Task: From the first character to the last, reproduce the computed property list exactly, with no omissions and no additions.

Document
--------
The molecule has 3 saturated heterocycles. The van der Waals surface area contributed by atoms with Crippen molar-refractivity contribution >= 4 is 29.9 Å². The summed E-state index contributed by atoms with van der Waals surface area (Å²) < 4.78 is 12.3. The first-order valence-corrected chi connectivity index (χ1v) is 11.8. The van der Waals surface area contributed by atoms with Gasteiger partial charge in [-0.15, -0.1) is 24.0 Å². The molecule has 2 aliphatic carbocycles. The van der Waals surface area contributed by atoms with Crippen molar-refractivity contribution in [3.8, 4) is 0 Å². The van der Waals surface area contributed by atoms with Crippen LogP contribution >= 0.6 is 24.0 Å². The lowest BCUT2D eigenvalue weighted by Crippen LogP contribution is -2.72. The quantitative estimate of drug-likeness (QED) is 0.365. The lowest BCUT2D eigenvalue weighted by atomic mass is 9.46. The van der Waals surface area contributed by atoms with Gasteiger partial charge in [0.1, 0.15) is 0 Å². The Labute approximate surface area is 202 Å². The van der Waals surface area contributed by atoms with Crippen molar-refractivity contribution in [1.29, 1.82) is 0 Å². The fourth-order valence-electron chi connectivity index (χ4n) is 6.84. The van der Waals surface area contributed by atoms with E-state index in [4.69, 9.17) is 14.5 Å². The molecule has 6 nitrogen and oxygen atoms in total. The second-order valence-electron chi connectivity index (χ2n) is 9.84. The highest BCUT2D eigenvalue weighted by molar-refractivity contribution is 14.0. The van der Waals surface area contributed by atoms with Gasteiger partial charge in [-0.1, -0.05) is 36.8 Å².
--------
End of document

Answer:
The molecule has 3 saturated heterocycles. The van der Waals surface area contributed by atoms with Crippen molar-refractivity contribution >= 4 is 29.9 Å². The summed E-state index contributed by atoms with van der Waals surface area (Å²) < 4.78 is 12.3. The first-order valence-corrected chi connectivity index (χ1v) is 11.8. The van der Waals surface area contributed by atoms with Gasteiger partial charge in [-0.15, -0.1) is 24.0 Å². The molecule has 2 aliphatic carbocycles. The van der Waals surface area contributed by atoms with Crippen molar-refractivity contribution in [3.8, 4) is 0 Å². The van der Waals surface area contributed by atoms with Crippen LogP contribution >= 0.6 is 24.0 Å². The lowest BCUT2D eigenvalue weighted by Crippen LogP contribution is -2.72. The quantitative estimate of drug-likeness (QED) is 0.365. The lowest BCUT2D eigenvalue weighted by atomic mass is 9.46. The van der Waals surface area contributed by atoms with Gasteiger partial charge in [0.1, 0.15) is 0 Å². The Labute approximate surface area is 202 Å². The van der Waals surface area contributed by atoms with Crippen molar-refractivity contribution in [1.29, 1.82) is 0 Å². The fourth-order valence-electron chi connectivity index (χ4n) is 6.84. The van der Waals surface area contributed by atoms with E-state index in [4.69, 9.17) is 14.5 Å². The molecule has 6 nitrogen and oxygen atoms in total. The second-order valence-electron chi connectivity index (χ2n) is 9.84. The highest BCUT2D eigenvalue weighted by molar-refractivity contribution is 14.0. The van der Waals surface area contributed by atoms with Gasteiger partial charge in [-0.1, -0.05) is 36.8 Å².